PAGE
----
Hoping for something a little more masculine, I figured I couldn't go wrong with the boxset that has some fire-eyed armored guy on the cover, with glowing blades shooting out of his elbows. For those of you who missed ADV's release of Guyver: The Bioboosted Armor the first time around, now you can catch the entire series in one thinpak set from Funimation. Or you can just be glad that you missed it, shed a tear or two, and then move on to bigger and better things.

There are several iterations of Guyver, including a manga, an OVA series, a handful of movies, and then this 26-episode TV series, which was made in 2005. I don't know what opinions most people have of the earlier stuff, but this new Guyver taught me to never set my expectations too high, because the downfall can be severely sobering. Having high expectations for a show can involve a variety of things, like how much potential a story has to be awesome, or how sweet it would be to have your own bioarmor. The crushing disappointment comes when you realize that the show you're watching feels like a Saturday morning cartoon because the villains are too lame. To make things worse, fight scenes that could have been really amazing are, in actuality, stupendously dull. That's really the biggest buzz kill of all time.

Like many science fiction stories of its kind, Guyver stars a very normal high school boy who becomes extraordinary by complete accident. He was walking around with his sidekick friend, when they chance upon some mysterious device. Upon touching it, he's enveloped in a muscley slime, which eventually turns into some kind of mech-like exoskeleton called Guyver. Obviously, the organization that lost that device is not too keen on letting this kid run around with it, so they send out a variety of other bioweapons to try and kill him, including weird pigbeasts, strange woolly creatures, and other bad guys that look like they got fired from the cast of Dragonball Z. Luckily, this kid's bioarmor is so intense that he's basically indestructible, except by other people who have symbiotically combined with other Guyvers.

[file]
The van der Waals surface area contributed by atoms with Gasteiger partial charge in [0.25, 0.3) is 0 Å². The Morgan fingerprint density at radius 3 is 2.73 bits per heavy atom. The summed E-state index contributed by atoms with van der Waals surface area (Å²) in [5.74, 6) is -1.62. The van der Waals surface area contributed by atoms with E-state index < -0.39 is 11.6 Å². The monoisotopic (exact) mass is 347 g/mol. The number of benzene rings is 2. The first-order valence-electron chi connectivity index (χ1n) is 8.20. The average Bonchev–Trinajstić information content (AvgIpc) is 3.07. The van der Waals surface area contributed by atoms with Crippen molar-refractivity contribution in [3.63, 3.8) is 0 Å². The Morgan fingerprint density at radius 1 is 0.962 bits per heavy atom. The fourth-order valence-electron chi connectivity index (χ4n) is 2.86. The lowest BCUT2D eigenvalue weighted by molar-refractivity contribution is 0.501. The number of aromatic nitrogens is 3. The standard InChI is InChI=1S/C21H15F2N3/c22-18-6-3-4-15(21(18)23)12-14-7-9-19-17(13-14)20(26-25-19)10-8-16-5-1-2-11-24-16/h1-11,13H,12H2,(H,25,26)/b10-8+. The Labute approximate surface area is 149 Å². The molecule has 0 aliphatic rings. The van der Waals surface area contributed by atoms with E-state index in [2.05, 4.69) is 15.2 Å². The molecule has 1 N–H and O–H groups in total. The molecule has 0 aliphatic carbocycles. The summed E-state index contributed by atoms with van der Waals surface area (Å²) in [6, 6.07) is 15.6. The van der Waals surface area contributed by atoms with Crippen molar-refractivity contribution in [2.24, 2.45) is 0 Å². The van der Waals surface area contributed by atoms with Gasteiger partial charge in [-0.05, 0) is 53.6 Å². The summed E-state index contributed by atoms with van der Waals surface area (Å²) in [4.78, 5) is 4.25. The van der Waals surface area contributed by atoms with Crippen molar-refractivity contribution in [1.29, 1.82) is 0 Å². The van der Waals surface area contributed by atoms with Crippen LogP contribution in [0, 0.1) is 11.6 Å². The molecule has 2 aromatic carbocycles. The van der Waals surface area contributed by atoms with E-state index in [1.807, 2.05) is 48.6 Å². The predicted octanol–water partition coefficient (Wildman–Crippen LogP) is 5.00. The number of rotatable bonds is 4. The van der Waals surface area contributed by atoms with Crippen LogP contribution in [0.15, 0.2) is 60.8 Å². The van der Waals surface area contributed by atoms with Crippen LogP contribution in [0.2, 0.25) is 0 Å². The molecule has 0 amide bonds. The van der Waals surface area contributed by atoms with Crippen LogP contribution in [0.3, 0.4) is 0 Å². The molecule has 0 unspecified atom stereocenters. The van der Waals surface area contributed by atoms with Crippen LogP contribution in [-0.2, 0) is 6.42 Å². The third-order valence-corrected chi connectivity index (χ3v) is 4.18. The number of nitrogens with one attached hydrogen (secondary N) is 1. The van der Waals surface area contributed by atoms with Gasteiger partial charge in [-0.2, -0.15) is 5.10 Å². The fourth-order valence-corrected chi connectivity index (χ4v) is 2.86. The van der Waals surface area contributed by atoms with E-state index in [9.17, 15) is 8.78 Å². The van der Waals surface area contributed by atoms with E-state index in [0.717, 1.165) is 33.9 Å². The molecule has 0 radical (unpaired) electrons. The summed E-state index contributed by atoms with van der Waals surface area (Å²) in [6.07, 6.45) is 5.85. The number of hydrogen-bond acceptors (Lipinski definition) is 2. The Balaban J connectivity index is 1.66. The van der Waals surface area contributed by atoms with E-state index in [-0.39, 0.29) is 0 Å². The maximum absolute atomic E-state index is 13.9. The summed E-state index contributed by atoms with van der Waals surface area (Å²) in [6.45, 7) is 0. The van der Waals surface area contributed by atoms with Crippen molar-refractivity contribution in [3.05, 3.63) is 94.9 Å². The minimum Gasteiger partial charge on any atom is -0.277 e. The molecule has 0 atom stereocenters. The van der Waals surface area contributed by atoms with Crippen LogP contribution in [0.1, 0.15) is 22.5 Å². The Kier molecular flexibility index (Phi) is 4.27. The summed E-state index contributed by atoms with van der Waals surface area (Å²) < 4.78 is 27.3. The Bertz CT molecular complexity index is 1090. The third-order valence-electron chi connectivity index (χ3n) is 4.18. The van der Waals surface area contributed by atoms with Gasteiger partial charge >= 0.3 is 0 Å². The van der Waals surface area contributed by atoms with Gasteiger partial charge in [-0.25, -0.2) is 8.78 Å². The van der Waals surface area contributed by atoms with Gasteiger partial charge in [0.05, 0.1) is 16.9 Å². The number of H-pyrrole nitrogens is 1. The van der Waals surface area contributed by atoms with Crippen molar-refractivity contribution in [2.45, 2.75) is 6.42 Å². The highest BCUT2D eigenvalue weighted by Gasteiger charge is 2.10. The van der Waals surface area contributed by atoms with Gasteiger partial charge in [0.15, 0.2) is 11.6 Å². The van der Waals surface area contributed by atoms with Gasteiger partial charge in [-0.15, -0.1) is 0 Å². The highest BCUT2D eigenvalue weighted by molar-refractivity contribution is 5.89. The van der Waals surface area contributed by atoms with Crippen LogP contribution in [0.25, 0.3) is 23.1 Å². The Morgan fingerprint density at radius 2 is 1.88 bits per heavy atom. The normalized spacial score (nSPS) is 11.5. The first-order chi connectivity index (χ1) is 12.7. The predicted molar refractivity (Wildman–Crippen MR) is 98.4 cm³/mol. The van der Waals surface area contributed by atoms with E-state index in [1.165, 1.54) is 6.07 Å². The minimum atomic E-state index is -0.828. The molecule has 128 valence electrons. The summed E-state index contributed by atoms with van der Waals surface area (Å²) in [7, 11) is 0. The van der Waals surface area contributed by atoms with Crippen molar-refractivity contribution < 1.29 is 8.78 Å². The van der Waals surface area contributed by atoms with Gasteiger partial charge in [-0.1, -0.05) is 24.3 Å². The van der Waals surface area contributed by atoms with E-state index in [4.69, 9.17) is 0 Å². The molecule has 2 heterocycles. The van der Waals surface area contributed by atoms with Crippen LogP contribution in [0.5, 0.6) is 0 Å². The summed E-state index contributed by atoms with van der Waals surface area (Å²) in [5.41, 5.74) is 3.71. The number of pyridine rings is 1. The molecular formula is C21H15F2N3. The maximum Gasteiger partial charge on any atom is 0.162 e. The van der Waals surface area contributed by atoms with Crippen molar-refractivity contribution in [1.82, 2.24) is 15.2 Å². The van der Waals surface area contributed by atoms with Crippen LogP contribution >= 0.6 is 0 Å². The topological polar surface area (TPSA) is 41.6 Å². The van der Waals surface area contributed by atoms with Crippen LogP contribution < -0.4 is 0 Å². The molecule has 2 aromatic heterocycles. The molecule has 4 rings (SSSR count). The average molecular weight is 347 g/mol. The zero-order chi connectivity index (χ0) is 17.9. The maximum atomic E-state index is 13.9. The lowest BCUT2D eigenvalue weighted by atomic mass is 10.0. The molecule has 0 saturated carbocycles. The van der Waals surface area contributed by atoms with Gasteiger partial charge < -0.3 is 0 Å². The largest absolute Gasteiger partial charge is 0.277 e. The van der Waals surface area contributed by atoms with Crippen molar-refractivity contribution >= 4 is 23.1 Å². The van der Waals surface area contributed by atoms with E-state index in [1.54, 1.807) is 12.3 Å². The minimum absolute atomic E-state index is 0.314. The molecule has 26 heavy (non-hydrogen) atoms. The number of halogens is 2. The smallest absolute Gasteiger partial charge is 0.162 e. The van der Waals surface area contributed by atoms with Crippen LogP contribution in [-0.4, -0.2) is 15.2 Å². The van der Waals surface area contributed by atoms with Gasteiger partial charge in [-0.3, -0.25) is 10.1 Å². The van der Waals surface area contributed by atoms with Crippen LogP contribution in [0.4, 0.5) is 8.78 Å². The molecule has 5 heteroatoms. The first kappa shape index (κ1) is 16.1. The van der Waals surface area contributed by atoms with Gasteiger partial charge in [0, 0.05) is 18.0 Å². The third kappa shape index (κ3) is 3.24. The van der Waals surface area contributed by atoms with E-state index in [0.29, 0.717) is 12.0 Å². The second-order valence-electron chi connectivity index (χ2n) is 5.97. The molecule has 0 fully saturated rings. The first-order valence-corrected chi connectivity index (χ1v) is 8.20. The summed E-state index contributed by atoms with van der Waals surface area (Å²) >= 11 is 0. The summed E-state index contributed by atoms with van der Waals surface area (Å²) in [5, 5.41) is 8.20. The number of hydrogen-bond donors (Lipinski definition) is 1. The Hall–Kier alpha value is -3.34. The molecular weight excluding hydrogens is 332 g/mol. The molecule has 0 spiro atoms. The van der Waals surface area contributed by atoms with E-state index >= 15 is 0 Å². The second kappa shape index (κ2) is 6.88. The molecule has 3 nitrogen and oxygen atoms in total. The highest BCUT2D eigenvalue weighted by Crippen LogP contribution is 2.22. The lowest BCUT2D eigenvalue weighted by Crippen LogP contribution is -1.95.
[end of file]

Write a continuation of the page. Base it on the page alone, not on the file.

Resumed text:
It sounds silly, but it also kind of sounds cool. This is the kind of generic storyline that could fuel hundreds of episodes of awesome fights and crazy government conspiracies, but Guyver blows it by making everything look too goofy. How am I supposed to take a bad guy seriously when he looks like he looks like a Power Rangers villain? When some drooling, voice-modified werebeast is snapping his sharpened teeth at the screen, it doesn't strike fear into me. It just makes me sad that that's the best they could come up with. It's generic, it's trite, and worst of all, it looks absolutely ridiculous.

Maybe it would've been saved had the action scenes been remotely interesting, but they fail to amuse. There's a whole lot of standing around, and even Guyver's ultimate attack is boring to watch, which involves him pulling apart his pec flaps and firing super light cannons from his breasts. The great thing about animation is that you can do anything your mind imagines. You can fly around, jump tens of stories, or hurtle bad guys across a football field. You shouldn't have to resort to just showing a lot of dudes pushing against each other, and waiting for their breast lasers to charge. That's what kids do in crappy high school plays. What this show needs is 500% more martial arts, or at least more blood or something. I realize the main character isn't that good at using his powers, but he'd be more fun if he just roundhouse kicked a beast in the face. Maybe if the animators weren't too busy dealing with their garish villains, they'd have more time to make simple things look better.

The point is, Guyver is a giant disappointment. It could've been so much, but it failed. It's boring, it's lame, and it gives Guyver a bad name. No thanks.[TOP]

On to better things. If you've been yearning for something off the beaten path both visually and narratively, then you should consider throwing Tweeny Witches on your rental queue. Don't be scared by the title-- yes, "Tweeny Witches" sounds like something that Miley Cyrus would guest star in, but it's actually an incredibly dark tale of perseverance struggling to exist in a world ruled by destruction and relentless pessimism. Just watching it can drag your mood down with its dreariness, but like any cloudy day, there are bits of sunshine that make it an overall rewarding experience.